Dr. Mikelis Grivins is a senior researcher at the Baltic Studies Centre, a research institute focused on studying sustainable rural and regional development, agro-food systems, farming and innovations. We dive in Dr Grivins work on alternative food networks, foraging, and wild foods across Europe. We also discuss similarities and differences between the Nordic and Baltic food systems. There’s lots of food for thought in this episode as we explore history, philosophy, regulation, black markets, and new perspectives.

  • 2:30 Overview of The Baltic Food System and how it has evolved 
  • 8:30 Why alternative food systems are important
  • 20:00 4 types of foragers across Europe
  • 30:50 Exploitation, transparency & regulation in the wild food market
  • 50:40 The Nordics-Baltic food system and why collaboration is important 

This podcast was recorded live at the Future of Food Hackathon in Riga, Latvia and is supported by the Nordic Council of Minister’s Office in Latvia. For more conversation, join our community on Instagram and hear more episodes on www.nordicfoodtech.io.

Parsons New School Asst. Professor Raz Godelnik on designing for the climate crisis

My guest is Raz Godelnik Assistant Professor of Strategic Design and Management at the Parsons School of Design New School where he is exploring new business models and design solutions. In this episode, we discuss the DEFT framework, which provides a model for designing and implementing climate solutions.

Raz is also the co-founder of two green startups – Hemper Jeans and Eco-Libris. He is involved with sandbox Zero where he develops sustainable business models, climate action, and sustainability-as-unusual tools and frameworks. He holds an MBA from Tel Aviv University and a BA in Communication and Economics from the Hebrew University.

  • 1:10 Overview of the DEFT Framework 
  • 5:12 How to shift values, beliefs, and attitudes
  • 9:50 The importance of affordability, delight, and meaning
  • 17:10 Translating solutions into stories
  • 19:15 Vision for the future food system

Join our community on Instagram and find more episodes at www.nordicfoodtech.io. Raz is also looking to collaborate on climate experiments. Contact info and details at the end of the episode!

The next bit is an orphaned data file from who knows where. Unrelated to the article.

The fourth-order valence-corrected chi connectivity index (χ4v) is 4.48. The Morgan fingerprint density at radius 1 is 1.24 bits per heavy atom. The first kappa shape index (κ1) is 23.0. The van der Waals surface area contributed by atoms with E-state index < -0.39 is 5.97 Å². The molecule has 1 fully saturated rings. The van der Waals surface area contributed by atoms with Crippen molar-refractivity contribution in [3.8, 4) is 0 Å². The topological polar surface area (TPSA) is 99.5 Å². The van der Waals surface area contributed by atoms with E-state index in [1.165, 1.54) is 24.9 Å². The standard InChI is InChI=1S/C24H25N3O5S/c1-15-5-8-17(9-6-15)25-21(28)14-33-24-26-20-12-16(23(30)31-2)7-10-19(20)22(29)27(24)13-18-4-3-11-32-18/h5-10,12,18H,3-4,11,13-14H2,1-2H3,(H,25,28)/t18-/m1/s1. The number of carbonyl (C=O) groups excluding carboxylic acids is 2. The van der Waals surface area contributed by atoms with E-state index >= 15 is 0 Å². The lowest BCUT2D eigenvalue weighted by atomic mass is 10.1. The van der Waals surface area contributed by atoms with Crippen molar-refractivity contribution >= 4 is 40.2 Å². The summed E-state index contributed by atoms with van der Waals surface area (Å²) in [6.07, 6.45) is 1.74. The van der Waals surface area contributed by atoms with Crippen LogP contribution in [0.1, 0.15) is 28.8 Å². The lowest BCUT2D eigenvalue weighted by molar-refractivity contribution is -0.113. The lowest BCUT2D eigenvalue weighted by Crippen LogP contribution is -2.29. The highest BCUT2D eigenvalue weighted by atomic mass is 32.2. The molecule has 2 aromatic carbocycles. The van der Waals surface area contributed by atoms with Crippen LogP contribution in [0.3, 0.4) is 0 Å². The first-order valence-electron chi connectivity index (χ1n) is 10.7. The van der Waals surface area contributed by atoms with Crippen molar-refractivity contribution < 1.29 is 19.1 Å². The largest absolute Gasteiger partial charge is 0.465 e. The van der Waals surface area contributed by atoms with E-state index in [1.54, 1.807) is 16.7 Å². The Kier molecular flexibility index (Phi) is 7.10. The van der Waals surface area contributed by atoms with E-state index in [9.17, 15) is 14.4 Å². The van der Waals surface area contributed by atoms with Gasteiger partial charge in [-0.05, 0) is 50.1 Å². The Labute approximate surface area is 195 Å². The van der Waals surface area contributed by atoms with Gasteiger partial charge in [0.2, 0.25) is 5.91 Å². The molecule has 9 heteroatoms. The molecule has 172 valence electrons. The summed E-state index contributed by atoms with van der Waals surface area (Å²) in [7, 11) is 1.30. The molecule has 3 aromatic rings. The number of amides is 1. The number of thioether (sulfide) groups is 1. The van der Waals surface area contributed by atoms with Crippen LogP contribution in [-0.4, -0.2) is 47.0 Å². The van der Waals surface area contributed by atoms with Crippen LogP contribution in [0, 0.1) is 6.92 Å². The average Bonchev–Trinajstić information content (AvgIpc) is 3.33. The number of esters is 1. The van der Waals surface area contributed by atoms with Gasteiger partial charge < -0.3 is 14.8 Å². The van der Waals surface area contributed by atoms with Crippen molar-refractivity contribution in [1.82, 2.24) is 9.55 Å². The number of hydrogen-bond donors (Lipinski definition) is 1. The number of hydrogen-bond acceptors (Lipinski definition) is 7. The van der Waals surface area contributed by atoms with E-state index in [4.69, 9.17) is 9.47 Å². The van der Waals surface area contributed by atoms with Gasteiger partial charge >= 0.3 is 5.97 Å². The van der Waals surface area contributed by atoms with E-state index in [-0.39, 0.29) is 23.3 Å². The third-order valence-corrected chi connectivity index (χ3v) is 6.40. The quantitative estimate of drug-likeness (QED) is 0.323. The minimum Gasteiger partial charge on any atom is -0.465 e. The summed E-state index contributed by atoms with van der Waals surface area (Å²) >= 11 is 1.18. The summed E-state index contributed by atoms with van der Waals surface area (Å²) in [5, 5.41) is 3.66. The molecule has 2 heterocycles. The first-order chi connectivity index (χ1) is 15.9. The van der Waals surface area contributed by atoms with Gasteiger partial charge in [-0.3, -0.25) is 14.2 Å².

University of Greenland’s Aviaja Lyberth Hauptmann on how the world’s diet revolution is challenging Greenland

For a millennia, the Inuit people have managed to survive off the land of Greenland, an extreme Arctic environment. Assistant Professor Aviaja Lyberth Hauptmann has been conducting a two-year postdoc on the Greenlandic Diet Revolution, which looks at the microbiomes of traditional Greenlandic foods, an almost exclusively animal-based diet.

Aviaja’s work encompasses culture, climate change, nutrition, microbiology, biotech, big industry, and politics. Full of fascinating insights, this conversation will get you thinking about what health really means for humans and the planet and how the two can and can’t be connected. It’s also an important conversation to consider how vulnerable communities fit in to our global climate solutions.

  • 5:20 Overview of diet, traditions, and culture
  • 10:20 Why a plant-based diet is causing problems in Greenland
  • 26:00 Vision for the future food system 
  • 30:30 How Arctic micro-organisms create big business opportunities beyond oil & gas
  • 38:00 Wisdom collected from nature and the Inuits

Join our community on Instagram and find more episodes at www.nordicfoodtech.io. Lastly, Aviaja would love to work with top chefs on how the fascinating and rare fermented foods of Greenland could be used to gain new sorts of taste. If you’re a chef listen in at 35:50 for instructions on how to get in touch!